We’ve not changed much about the market letter in the last ten years, but you would hardly recognize a Ferrari Market Letter from 1985. Eight sheets of yellow 8 ½ x 11 paper <printed front and back>, stapled in the left hand corner. A semi-annual Asking Price Index with 12-cylinder Ferraris in one issue, then V-6 and V-8 in the next. One year print subscription via First Class mail was $50. Can you imagine?

    The new car in 1985 was a 328. Now 328s can be Classiche certified. In 2010 the ‘new’ Ferrari was a California. In 2022 the Purosangue will be unveiled.

    30 years to get to 15,000 cars. 40 years to get to 38,000. 70+ years and production is well over 200,000.

    Speaking of 70 years, I’d like to update you on my progress of collecting the 350 serial numbers for the Style Icons. The article from 4417, August 17, 2019, I had 252; forward to 4426, the issue dated December 21, and I had 292.  Would you believe I’m up to 315 now? But I digress.

    The last issue Dad wrote was Volume 35, Number 5, dated March 6, 2010. His article was titled “Nuclear Secrets for Iran”. The gist of the article was the subject of many of his rants and raves: sharing what information is in the database on a particular Ferrari. I’ll not hop on that soapbox, but suffice to say, the more things change, the more things stay the same.

    From Volume 0101 to 3505, there were 890 issues. This marks the 266th issue since. Some are better than others, but we are proud to continue. There is a long-standing joke around the office, generally raised on printing day … maybe THIS will be the perfect issue. While that may be our goal, there hasn’t been one yet, folks. Maybe next issue.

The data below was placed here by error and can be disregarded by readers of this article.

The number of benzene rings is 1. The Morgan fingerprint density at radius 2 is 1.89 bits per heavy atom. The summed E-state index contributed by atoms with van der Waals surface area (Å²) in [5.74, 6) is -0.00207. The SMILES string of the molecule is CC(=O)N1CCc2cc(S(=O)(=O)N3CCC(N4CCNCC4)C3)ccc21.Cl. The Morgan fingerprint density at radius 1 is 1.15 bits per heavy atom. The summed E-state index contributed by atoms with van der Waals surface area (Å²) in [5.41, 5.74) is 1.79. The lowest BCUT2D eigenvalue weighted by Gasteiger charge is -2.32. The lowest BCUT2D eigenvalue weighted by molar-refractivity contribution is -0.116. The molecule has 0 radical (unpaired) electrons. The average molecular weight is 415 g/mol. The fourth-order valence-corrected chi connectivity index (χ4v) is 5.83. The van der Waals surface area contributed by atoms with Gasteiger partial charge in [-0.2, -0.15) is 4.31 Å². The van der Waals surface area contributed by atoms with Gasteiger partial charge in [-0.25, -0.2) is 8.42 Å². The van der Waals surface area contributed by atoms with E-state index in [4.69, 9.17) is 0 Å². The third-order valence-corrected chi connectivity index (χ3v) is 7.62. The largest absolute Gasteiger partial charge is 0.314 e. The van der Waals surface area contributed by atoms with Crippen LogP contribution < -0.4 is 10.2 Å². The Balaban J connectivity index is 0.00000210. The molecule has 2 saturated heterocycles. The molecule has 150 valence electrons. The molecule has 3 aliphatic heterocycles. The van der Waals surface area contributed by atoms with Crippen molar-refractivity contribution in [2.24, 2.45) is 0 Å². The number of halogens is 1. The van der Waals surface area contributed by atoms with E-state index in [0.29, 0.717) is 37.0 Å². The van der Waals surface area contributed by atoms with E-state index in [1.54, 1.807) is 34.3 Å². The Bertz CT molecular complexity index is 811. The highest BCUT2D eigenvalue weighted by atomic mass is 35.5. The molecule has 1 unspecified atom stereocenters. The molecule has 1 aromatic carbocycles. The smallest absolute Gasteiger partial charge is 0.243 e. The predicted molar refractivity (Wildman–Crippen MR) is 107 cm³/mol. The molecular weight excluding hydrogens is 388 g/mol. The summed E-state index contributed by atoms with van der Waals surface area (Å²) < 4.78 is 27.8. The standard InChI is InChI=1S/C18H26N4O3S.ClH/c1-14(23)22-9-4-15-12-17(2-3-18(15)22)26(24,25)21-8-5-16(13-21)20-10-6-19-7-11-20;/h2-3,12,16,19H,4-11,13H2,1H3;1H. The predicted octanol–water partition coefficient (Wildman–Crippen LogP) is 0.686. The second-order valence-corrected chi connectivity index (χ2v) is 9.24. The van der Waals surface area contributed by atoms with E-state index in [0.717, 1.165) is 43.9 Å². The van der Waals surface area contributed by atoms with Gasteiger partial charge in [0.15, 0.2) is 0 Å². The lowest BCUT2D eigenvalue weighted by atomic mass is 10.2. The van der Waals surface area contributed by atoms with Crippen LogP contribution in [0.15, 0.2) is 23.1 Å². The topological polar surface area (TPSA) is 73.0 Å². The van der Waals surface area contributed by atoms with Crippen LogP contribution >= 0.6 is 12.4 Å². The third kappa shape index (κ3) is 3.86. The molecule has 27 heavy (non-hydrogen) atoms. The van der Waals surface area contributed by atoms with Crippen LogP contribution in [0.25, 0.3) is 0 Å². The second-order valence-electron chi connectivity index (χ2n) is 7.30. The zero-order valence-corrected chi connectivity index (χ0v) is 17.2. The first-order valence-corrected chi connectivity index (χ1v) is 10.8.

Back in 2014, we published the 1,000th issue. A very astute subscriber alerted me to the impending milestone earlier in that year and I took the liberty to divert from Ferrari-related editorial content to patting us on our back.

    I also look at what Dad’s missed, because he wasn’t ‘just’ a Ferrari historian, all of his grandchildren have now graduated from college. The youngest from his alma mater, Auburn University – which went to the NCAA Final Four in 2019. If you know anything about the Roushes, you know we love Auburn sports. I hope we get to love Auburn football this year.

    He would certainly be lamenting the loss of the Formula One season; he watched qualifying through the race, even if it meant setting an alarm for 2:00 a.m. Not to mention Monterey Car Week, how he looked forward to that trip every year.

     I sat myself down and had a good cry after writing this article. Not a day goes by that I don’t miss my Dad. Much as I enjoy my work, I’d rather he be doing it.

    One year after his death, I reminisced about the past year and thanked those of you who had stuck with us, as Dad would say, whether you’ve been with us from the beginning or were a new subscriber.

    Ten years later, I’d like to take the opportunity to thank you again. As the renewal notice states “Tempus Fugit”.  Time Flies.  It certainly does, but I’m enjoying every minute!